15
Dec
13

Let’s Scare Jessica to Death (1971)

Jessica & Duncan. Happy, right?

Jessica & Duncan. Happy, right?

All too often, horror movies disappoint me. Sometimes my expectations are set so low, disappointment actually seems impossible, and yet the film still manages to be worse than I could have imagined. Of course, some of this has to do with my attraction to titles such as Blood of Ghastly Horror  or The Thirsty Dead. It’s unlikely such films could live up to their awesome names. I have to admit I was afraid Let’s Scare Jessica to Death would suffer from the same problem, but so pleasantly surprised to find it a competent, creepy, atmospheric psychological thriller / vampire flick.

Jessica has just recently been released from some sort of mental care. We never really learn all the details, but Jessica’s narration gives us some hints. While she is thrilled to be free, she is vigilant: constantly

I mean she's totally happy, right? Normal. Sane.

I mean she’s totally happy, right? Normal. Sane.

concerned that some action of hers will be deemed crazy – did she really hear that noise? Was there really a strange girl standing above them? Or, is it all in her head?

As she and her husband, Duncan, and their friend Woody approach their new home – a country house on a farm in Connecticut, quite different from the life in Manhattan they’re all used to – Jessica swears she sees someone. She is reassured when her husband confirms that someone is there. Turns out a young girl has been squatting in the farm house. Homeless and unattached, she promises to leave the next day. But, perhaps trying a little too hard to seem cool with everything that’s going on, Jessica insists she stay with them. And that’s when shit starts getting weird again.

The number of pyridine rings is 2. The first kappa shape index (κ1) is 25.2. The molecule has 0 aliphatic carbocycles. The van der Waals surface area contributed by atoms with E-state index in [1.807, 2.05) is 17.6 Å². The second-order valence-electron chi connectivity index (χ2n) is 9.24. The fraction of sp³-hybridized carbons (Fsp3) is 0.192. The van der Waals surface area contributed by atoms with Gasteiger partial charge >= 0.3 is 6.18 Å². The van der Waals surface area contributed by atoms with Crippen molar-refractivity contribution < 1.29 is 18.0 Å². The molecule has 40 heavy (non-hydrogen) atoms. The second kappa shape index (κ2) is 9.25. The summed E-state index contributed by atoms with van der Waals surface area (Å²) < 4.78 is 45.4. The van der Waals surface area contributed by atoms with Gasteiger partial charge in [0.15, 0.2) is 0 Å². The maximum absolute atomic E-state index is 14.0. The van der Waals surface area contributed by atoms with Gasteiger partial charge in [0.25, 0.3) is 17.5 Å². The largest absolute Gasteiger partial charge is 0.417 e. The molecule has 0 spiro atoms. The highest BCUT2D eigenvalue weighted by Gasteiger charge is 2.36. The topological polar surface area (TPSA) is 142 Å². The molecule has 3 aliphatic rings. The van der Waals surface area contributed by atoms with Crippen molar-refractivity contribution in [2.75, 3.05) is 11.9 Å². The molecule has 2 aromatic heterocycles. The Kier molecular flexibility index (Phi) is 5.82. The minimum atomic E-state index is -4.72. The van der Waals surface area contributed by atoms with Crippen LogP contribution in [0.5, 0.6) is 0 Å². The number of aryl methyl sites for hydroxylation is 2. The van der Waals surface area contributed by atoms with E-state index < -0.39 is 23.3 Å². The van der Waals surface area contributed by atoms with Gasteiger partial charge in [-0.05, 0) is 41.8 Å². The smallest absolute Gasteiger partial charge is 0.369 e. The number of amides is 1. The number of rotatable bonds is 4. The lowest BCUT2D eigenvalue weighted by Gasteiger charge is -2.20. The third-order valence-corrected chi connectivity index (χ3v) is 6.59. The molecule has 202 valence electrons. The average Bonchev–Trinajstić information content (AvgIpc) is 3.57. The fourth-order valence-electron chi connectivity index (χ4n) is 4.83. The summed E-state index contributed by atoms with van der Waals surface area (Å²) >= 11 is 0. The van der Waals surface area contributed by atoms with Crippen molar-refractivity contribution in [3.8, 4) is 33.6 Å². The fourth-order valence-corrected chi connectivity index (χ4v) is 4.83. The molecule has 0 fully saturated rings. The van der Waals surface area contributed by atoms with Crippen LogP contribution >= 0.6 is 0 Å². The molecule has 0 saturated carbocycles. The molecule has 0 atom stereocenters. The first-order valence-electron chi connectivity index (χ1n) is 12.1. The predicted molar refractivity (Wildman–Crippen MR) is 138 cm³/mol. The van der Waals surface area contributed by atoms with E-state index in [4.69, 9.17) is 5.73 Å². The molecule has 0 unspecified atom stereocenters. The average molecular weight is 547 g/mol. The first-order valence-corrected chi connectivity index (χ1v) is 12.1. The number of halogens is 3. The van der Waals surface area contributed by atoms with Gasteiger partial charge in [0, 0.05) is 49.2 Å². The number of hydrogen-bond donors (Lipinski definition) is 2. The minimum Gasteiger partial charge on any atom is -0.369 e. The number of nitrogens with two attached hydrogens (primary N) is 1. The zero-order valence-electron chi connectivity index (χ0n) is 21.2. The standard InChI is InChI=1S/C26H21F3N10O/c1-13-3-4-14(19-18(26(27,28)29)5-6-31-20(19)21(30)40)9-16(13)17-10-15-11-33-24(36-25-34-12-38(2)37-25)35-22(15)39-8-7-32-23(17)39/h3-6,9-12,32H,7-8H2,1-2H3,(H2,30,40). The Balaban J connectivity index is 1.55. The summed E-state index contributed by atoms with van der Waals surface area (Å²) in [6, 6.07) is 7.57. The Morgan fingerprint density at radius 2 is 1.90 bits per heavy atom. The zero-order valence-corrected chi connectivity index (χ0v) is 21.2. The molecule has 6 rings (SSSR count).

But then there's this photo...

But then there’s this photo…

Not only do Woody and Duncan both seem to have a hard on for the girl, she looks mysteriously like a young woman in a framed photograph Jessica finds in the attic. Always doubtful of herself, always frightened of being outed as crazy, Jessica isn’t quite sure what this could mean, but the realization leaves her jumpy and afraid.

To make things a little creepier, all the people in the town are unwelcoming to say the least. On top of that, they all have weird scars and bandages. What could it all mean? Does it mean anything? Is it all in Jessica’s mind?

This is a really effective, creepy psychological thriller. Outwardly, Jessica is free and happy, but the

And it all goes to shit.

And it all goes to shit.

audience is always aware of what she is thinking. Her jaunty smile belies her constant concern that she is not “better”, that she’ll never be better. Or worse, that her husband thinks that she will never be better.

This is also a vampire film à la CarmillaNot only is Jessica confronted with the constant threat of being sent back to the loony bin, she’s also pegged as easy prey by the resident vampire (or is she?) of the grounds. The girl does, after all, seem rather intrigued by Jessica’s psychological situation.

Perhaps I like this movie so much because I found Jessica so believable. It was very easy for me to imagine what her position must be like. Everything for her is kind of dangling by a thread: her marriage, her sanity,

This crazy chick doesn't help things, either.

This crazy chick doesn’t help things, either.

her whole life. Her every action is calculated to make her look like she is easy-going, happy, and most-importantly sane. In the end, we aren’t sure what has really taken place. While Jessica’s thoughts seem lucid and perfectly normal, the story she has to tell is pretty unbelievable – are we just as bad as Duncan? Just as hard to convince that the story she is telling is true?

Perhaps what surprises me most about this movie, though, is its poor reception – 33% on Rotten Tomatoes? I have to ask myself: what movie did these people watch? I’m super-perplexed at these negative reviews referring to this film as lazy and boring. I just have to assume these people need explosions and gore to keep them engaged. I found this flick just as engaging upon second-viewing as I did the first, and I’ll gladly show it off again. Definitely recommended.

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